Newcastle disease is a highly contagious disease of birds caused by a para-myxo virus. Birds affected by this disease are fowls, turkeys, geese, ducks, pheasants, partridges, guinea fowl and other wild and captive birds, including ratites such ostriches, emus and rhea.
The disease is transmitted through infected birds' droppings and secretions from the nose, mouth, and eyes. The disease is spread primarily through direct contact between healthy birds and the bodily discharges of infected birds. Virus-bearing material can also be picked up on shoes and clothing and carried from an infected flock to a healthy one.
Possible routes of transmission therefore include contact between poultry and also through movements of contaminated vehicles, equipment, manure, feed and water.
The virus can survive for several weeks in a warm and humid environment on birds' feathers, manure, and other materials.
Effective vaccines are available and some poultry are vaccinated routinely.
Following a number of outbreaks of a virulent strain of Newcastle Disease in small poultry flocks, commercial layers and other captive birds in Belgium, Luxembourg and the Netherlands, the risk of a disease outbreak in GB has been raised from low to Medium (meaning ‘outbreak likely to occur’).
Although the risk has increased, government has advised that shows and gatherings can still take place subject to increased vigilance and rigid compliance with a biosecurity plan, as required by the current General Licence. As an added precaution we are advising organisers of gatherings to require all exhibitors and participants to complete and sign a declaration, confirming that birds at the event have not been outside of the UK within the last 21 days and that none of the birds are showing any signs of, or have been in contact with birds showing any clinical signs of Newcastle Disease.
In Great Britain, isolated cases of this disease were first reported in the 1930s. From 1947 outbreaks occurred here over the next 30 years, and there were further isolated cases in 1984 and 1996-7. The most recent case was during October/November 2006 in East Lothian.
The best defence - as with all exotic animal diseases - is a high level of awareness and good biosecurity. Poultry keepers and businesses in Scotland are reminded of the importance of maintaining biosecurity in their flocks and being vigilant to any signs of disease in their birds.
We have published a new biosecurity leaflet for all bird keepers and detailed guidance advising poultry keepers how to minimise the risk of infection on their premises.
If you suspect Newcastle Disease is present in your flock, you must tell your nearest Animal and Plant and Health Agency (APHA) office immediately. Failure to do so can be deemed an offence.
Further information on biosecurity and good practice is available via the links below:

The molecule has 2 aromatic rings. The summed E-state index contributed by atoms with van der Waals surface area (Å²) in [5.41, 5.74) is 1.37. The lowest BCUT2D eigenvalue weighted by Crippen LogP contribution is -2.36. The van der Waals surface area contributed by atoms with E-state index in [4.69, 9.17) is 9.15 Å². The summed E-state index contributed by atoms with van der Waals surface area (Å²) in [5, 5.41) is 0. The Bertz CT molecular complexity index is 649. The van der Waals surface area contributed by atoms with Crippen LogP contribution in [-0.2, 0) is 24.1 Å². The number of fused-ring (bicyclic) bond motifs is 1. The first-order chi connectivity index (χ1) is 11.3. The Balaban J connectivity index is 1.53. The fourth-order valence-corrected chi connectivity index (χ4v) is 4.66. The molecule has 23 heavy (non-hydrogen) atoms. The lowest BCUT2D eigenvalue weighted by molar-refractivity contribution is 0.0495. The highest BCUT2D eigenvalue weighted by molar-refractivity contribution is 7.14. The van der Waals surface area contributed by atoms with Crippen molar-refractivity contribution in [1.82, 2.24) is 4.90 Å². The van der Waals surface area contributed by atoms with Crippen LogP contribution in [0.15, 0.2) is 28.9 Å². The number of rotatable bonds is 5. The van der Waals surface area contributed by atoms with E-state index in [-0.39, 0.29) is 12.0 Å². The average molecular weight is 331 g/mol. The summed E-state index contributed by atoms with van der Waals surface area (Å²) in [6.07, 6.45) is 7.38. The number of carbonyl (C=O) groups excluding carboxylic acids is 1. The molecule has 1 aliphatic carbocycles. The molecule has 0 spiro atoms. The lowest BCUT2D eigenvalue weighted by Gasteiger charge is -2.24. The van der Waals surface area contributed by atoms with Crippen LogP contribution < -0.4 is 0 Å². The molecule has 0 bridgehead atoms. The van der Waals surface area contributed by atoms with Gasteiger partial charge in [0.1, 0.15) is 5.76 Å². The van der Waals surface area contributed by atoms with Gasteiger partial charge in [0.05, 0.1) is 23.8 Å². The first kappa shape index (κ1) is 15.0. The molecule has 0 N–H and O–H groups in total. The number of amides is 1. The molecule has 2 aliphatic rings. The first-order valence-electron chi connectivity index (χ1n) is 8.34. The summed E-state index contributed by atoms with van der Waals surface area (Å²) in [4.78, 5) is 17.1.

Bird gatherings are permitted (outside any specific control zones which may be in force) but must comply with all of the conditions in the bird fairs, markets, shows and other gatherings general licence.
The general licence allows the collecting together of poultry and other captive birds from more than one source at one location, while minimising the risk of disease spreading between flocks. The licence allows bird gatherings to proceed subject to conditions and prior notification to the Inverness Animal and Plant Health Agency Office.
If holding or attending a bird gathering, you must read and adhere to the conditions within the general licence. You may also wish to read our guidance for the conduct of bird fairs, markets, shows and other gatherings. Non-compliance with the general licence may constitute an offence and a person may be liable to a term not exceeding six months in prison, and/or a £5,000 fine on conviction.
Should the risk change, the veterinary risk assessment will be revised, subsequently the general licence may be amended or revoked.
Biosecurity measures should also be considered at events that do not require general licensing, such as sales or showing of birds from single flocks on premises at which other bird events may take place. The following measures should be taken:
- All litter and manure within the cages, crates or baskets must be contained until disposal; any spillages outside the cage to be cleansed and disinfected immediately
- All litter and manure must be disposed of in a manner which does not present a risk of spread of the disease (e.g. in sealed bags for normal refuse collection, so that other birds do not have direct access to it)
- All exhibitors/entrants must be instructed to cleanse and disinfect the show cages, crates or baskets before the event and advise them that the show cages, crates or baskets should be cleansed and disinfected on return to the home premises and before they are used to hold any other bird.
Great Britain Poultry Register
There is a legal requirement for all commercial poultry keepers with 50 or more birds to register their premises. The voluntary registration of premises with fewer than 50 birds is encouraged.
You can find out more information about registration here: https://www.gov.uk/poultry-registration